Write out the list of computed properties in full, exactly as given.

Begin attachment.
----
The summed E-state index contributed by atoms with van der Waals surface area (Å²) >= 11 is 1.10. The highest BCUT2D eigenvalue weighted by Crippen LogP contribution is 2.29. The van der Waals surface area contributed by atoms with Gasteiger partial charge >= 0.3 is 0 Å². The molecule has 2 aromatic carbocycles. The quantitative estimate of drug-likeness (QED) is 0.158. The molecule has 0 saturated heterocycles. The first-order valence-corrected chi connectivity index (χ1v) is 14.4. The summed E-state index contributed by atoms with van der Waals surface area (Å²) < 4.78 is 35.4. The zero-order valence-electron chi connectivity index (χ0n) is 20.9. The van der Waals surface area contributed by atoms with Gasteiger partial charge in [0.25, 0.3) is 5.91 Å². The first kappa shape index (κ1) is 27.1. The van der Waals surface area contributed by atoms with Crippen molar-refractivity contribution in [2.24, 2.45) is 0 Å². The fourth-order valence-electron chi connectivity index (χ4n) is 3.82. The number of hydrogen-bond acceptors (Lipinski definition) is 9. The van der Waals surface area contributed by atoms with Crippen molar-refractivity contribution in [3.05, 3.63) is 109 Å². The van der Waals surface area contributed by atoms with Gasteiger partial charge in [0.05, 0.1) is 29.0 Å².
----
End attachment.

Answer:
The summed E-state index contributed by atoms with van der Waals surface area (Å²) >= 11 is 1.10. The highest BCUT2D eigenvalue weighted by Crippen LogP contribution is 2.29. The van der Waals surface area contributed by atoms with Gasteiger partial charge >= 0.3 is 0 Å². The molecule has 2 aromatic carbocycles. The quantitative estimate of drug-likeness (QED) is 0.158. The molecule has 0 saturated heterocycles. The first-order valence-corrected chi connectivity index (χ1v) is 14.4. The summed E-state index contributed by atoms with van der Waals surface area (Å²) < 4.78 is 35.4. The zero-order valence-electron chi connectivity index (χ0n) is 20.9. The van der Waals surface area contributed by atoms with Gasteiger partial charge in [0.25, 0.3) is 5.91 Å². The first kappa shape index (κ1) is 27.1. The van der Waals surface area contributed by atoms with Crippen molar-refractivity contribution in [2.24, 2.45) is 0 Å². The fourth-order valence-electron chi connectivity index (χ4n) is 3.82. The number of hydrogen-bond acceptors (Lipinski definition) is 9. The van der Waals surface area contributed by atoms with Crippen molar-refractivity contribution in [3.05, 3.63) is 109 Å². The van der Waals surface area contributed by atoms with Gasteiger partial charge in [0.05, 0.1) is 29.0 Å².